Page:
The O’Haras’ vision for the Worldwide Tribe is to inspire as many people as possible to share and contribute in any way they can, whether by volunteering, sharing a post or just talking about things. They hope this will create change from the ground up, while pointing out that their platform is not at all political.

Nils hopes the WiFi project will take off – if they manage to commercialise the product, it will earn money they can then plough back into the Worldwide Tribe, to help more people across Europe and the Middle East.

I asked Nils if it was hard to keep positive at all times. His answer was that they do see a lot of misery and it’s difficult not to take it home. What helps them is that although they spend a lot of time in the camps, in Greece, Turkey and Lebanon, they are not there all the time, so they manage to get some distance. Of course, they have seen bad things, and violence, but they have mostly been inspired by the positivity and humanity they encounter. They feel they’ve learned a lot and are awed by the human spirit, and the incredible stories they’ve heard. They are amazed by how people in such difficult circumstances keep trying and finding resources, and they reckon the experience has generally been far more positive than negative.

 

 

You should go on their site, and read some of the incredible stories there.  Such as the one about Noor, who’s in a wheelchair but is determined to become a judge, or Besh, who, with his four younger brothers, searched practically every refugee camp in Europe to find his mother, and then miraculously located her in Dunkirk. You can also follow Jaz on Instagram or Facebook.

Young people spreading good will – perhaps it will offset some of those intent on spreading havoc…

And it’s done

July 31st – the month is over, and so is the watercolor challenge. I’m happy to say I managed it, but then I tend to draw or paint most days anyway. There are many more art challenges to be had on the web – drawing 100 people in a week, or new prompts on Doodlewash for August – but I think I’ll give it a rest for now. At least until Inktober (making an ink drawing every day in October). We shall see.
Meanwhile, here is my output for the last week of July, much of which was taken up with my floral triptych.

Day 24

Started adding background to my floral paintings.

 

Day 25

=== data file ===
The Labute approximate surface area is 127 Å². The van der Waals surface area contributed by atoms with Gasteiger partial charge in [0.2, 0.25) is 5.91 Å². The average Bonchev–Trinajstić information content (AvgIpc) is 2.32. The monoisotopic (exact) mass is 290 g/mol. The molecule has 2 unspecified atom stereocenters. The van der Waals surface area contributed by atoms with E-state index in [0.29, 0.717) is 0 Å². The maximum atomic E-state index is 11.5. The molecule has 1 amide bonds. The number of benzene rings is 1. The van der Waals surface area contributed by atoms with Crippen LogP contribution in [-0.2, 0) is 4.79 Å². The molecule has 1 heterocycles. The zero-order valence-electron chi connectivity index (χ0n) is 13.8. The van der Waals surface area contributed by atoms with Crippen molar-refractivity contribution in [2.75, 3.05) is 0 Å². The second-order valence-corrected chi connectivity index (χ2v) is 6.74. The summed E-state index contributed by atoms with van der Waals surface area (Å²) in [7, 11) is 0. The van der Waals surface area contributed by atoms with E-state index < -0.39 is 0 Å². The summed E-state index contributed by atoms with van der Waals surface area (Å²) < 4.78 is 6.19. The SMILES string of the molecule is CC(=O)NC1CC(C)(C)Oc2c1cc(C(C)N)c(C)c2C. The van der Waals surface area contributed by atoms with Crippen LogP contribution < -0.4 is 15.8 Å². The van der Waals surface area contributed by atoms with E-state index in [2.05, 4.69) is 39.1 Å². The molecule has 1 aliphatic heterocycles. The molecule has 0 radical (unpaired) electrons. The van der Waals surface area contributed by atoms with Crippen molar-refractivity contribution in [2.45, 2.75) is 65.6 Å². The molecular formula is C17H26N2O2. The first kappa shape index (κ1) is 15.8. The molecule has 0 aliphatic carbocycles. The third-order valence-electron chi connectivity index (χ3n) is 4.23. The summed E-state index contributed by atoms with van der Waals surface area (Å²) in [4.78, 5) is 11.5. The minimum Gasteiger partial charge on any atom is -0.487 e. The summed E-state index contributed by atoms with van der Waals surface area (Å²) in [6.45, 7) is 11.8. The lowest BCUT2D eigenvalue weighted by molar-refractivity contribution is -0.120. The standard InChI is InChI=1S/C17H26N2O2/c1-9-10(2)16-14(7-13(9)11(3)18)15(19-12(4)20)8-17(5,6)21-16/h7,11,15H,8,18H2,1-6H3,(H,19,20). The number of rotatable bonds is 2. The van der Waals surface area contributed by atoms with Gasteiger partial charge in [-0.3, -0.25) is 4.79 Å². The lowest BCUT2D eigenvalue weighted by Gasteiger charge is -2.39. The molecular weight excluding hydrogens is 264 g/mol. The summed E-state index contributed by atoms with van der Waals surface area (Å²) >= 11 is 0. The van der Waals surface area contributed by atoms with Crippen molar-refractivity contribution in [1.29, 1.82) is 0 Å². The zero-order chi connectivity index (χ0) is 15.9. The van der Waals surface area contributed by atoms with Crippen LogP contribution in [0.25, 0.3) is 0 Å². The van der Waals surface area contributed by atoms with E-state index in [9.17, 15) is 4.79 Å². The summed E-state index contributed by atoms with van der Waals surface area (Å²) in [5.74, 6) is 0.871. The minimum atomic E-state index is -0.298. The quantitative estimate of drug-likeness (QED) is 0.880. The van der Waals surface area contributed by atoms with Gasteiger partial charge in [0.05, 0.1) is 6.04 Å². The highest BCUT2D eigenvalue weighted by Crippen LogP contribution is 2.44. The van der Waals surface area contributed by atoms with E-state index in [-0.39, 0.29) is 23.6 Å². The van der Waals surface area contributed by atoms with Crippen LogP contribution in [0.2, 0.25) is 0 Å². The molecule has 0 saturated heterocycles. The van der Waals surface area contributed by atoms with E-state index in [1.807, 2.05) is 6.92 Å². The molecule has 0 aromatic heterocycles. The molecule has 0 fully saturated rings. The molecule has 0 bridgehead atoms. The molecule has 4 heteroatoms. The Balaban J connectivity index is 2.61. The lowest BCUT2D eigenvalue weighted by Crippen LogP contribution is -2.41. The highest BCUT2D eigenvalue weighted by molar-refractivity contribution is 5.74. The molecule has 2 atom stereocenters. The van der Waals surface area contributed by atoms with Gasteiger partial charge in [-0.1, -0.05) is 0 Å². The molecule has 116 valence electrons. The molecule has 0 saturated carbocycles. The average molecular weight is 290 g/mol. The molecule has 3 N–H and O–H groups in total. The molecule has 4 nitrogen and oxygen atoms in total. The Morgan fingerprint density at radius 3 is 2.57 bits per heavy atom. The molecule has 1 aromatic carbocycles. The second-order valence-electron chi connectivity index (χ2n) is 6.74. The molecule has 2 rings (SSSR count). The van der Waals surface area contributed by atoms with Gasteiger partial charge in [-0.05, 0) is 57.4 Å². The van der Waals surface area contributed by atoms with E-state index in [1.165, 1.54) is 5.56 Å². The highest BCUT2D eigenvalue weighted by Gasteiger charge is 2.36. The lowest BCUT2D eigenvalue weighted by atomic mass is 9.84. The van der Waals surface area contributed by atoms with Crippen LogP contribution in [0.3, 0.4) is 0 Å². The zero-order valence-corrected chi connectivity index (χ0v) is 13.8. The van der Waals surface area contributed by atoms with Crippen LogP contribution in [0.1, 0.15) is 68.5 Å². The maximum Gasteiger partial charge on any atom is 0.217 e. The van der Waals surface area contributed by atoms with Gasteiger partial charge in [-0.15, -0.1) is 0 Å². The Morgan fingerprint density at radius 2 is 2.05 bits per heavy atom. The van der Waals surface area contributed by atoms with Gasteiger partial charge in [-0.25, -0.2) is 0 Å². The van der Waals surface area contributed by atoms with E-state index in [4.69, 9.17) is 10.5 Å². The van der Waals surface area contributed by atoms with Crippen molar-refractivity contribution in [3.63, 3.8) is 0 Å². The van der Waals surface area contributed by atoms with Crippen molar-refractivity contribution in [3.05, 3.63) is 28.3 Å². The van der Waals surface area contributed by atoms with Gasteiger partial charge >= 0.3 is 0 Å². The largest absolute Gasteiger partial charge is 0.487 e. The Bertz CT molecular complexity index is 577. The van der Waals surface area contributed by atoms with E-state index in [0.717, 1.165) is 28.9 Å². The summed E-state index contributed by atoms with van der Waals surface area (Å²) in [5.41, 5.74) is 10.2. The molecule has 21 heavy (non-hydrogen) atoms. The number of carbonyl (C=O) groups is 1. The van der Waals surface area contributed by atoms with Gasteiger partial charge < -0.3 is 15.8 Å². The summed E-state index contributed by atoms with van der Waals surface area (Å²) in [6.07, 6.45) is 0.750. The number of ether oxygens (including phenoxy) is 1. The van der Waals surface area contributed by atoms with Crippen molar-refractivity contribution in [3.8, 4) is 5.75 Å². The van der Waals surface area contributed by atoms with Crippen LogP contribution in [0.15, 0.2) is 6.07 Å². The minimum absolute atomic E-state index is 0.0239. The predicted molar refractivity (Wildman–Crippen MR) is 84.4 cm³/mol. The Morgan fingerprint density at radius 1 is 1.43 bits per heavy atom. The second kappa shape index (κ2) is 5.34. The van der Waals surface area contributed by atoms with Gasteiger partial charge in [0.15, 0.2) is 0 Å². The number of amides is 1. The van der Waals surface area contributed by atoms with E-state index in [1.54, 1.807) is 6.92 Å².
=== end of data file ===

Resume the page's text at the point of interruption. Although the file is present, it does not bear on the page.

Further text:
Fruit and veggies on the kitchen table – three green tomatoes, a nectarine, two apricots and a pear. I drew these in a Moleskin journal which has glossy pages that reject watercolor, which made for interesting effects. You can see the paint pooling on top of the paper instead of sinking in.

 

 

Day 26

Having picked this red cabbage in the garden, I was fascinated by the shape of the outer leaves curling around the central globe, and the subtle colors going from purple to blueish green. I made a quick sketch – on khadi paper this time, which absorbs color beautifully. Not very pleased with the result, but unfortunately I couldn’t start over, since it was time to cut it up for the salad!

 

 

Day 27

Artist Caroline Magerl posted a picture of her westie on Instagram. I loved the shape she made from the back, so I used her for today’s sketch. Looking at the photo, I now think the background needs to be darker.

 

 

Day 28

Today I felt like drawing a figure, and I came upon some origami paper, so I added collage. This is a small sketch in my khadi journal.

 

 

Day 29

I’m hard at work on my triptych, so no time for anything else today.

 

 

Day 30

Today’s garden harvest: courgettes, some whiskery leeks, a couple of small and barely ripe tomatoes and a lone strawberry (actually there were a couple more, but I ate them). All begging to be painted.

 

 

 

Day 31

I think my floral triptych is finished. Here it is, propped up on the kitchen counter, since I don’t have an empty wall big enough. I’ll contemplate it for a day or two, in case I feel like making any changes, then I’ll pack it of to its new owners.

 

 

And that nicely concludes the challenge. New bird painting planned next.

Three weeks down, one to go

Here’s my progress with World Watercolor Month:

Day 16: Drawing people is not my strong point, and World Watercolor Month is all about trying new things, so I thought I’d challenge myself. I love Francesco Clemente’s watercolor portraits, and I used those as my inspiration. Still a long way to go…(sigh…). But they were fun to do, and I’ll definitely repeat the exercise.